Needless to say, the protesters are horrified by the bill. It doesn’t take a lot of imagination to see a scenario in which a roughneck trying to get to work is swarmed by a bunch of “non-violent” protesters gently trying to overturn his truck and burn it, and who in a moment of panic “inadvertently” hits the gas instead of the break and “accidentally” mows down a few dozen of them.

“It’s shocking to see legislation that allows for people to literally be killed for exercising their right to protest in a public space,” said Tara Houska, an American Indian environmental activist who has been in the protest camp since August.

She’s got a point there, but it’s also shocking that Ms. Houska would claim a constitutional right to protest in the middle of a public highway by blocking it.

There is no such right. If you choose to protest that way, you do so with the expectation that you will be arrested and punished for your acts. That’s the heart and soul of what civil disobedience is about, and the thing that gives it it’s moral authority.

If you’re not willing to accept the consequences of being civilly — civilly — disobedient, all you are just is a garden-variety miscreant committing a crime and trying to get away with it.

Unlike Houska, Willmeng seems to recognize that there is no constitutional right to stage sit-ins, workplace occupations, and blockades that violate other people’s rights. That’s why he wants the City of Lafayette to give him a pass in advance.

This opinion column does not necessarily reflect the views of Boulder Weekly.

  

  • Rick Casey

    Paul Danish, past Boulder Council member and candidate for County Commissioner, has penned an editorial that ridicules civil disobedience, minimizes the accomplishments of the Standing Rock protest, is apparently in favor of allowing fracking on Boulder Open Space, and seems to favor a bill currently before the North Dakota legislature that would legalize murder of oil and gas protestors by automobile if they get run them over on a state highway. Charming.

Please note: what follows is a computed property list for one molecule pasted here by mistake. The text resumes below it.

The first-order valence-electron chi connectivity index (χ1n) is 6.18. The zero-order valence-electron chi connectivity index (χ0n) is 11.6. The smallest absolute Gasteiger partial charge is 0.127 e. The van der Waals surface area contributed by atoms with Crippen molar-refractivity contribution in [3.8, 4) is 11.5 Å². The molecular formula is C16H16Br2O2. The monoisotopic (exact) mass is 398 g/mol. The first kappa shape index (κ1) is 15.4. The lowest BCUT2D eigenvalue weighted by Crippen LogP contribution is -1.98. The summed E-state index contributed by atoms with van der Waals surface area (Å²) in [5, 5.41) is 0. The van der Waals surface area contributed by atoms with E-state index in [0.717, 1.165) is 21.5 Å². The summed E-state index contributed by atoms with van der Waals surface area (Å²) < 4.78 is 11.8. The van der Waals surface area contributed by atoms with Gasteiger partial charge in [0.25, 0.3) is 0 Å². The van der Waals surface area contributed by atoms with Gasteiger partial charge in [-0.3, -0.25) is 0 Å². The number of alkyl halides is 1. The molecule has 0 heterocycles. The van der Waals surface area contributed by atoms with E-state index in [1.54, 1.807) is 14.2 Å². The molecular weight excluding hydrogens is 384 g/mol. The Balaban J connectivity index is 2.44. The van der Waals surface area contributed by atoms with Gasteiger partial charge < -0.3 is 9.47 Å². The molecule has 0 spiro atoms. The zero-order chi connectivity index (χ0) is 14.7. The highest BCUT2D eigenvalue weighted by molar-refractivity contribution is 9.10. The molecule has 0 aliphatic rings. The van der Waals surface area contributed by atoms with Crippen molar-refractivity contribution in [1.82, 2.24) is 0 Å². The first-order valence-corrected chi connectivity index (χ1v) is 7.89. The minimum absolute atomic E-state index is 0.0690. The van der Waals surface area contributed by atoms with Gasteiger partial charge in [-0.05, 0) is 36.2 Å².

Why the Boulder Weekly allows such an angry, biased, and inaccurate libertarian rant to be published is beyond me. I am only glad to see that they allowed a more balanced news story by Rob Jackson in the same issue about the Lafayette city council meeting where the Climate Bill of Rights was proposed and tabled for a later vote. I suppose Mr Danish’s outlandish editorials still churn enough controversy to justify publishing them; but I hardly think they have wide support.

    What Mr. Danish fails to mention is the larger picture, and why the group behind the proposed bill, East Boulder County United, has taken the route of proposing civil disobedience at the local level: because all other levels of government have failed us. I worked with EBCU in 2012 and 2013 to get the Lafayette Community Bill of Rights on the ballot, which passed by 60 per cent. The Boulder judge that decided that state law preempted us from doing this six months later did not even address what was stated in that bill: that we created a law based on rights stated in the bill based on our right as home rule community to do so.

    In other words, we went through the legal process of passing a valid law based on our community rights and were ignored, based on court precedent alone, which was not an authentic legal analysis of what is in that town charter amendement. We did not get our day in court, and an unchallenged legal maneuver supposedly decided matter; not at all, in our opinion. That decision should have been appealed and heard by the Colorado Supreme Court, where there should have a real discussion of how our community rights were defined, and what that implies. But we lacked the resources to fund such an appeal.

    Rather, the issue was whitewashed by a judge intimidated by the oil and gas industry, which has been doing so for decades at the state level. And to quote Mike Foote, our representative in the state legislature, nothing happens there without their approval.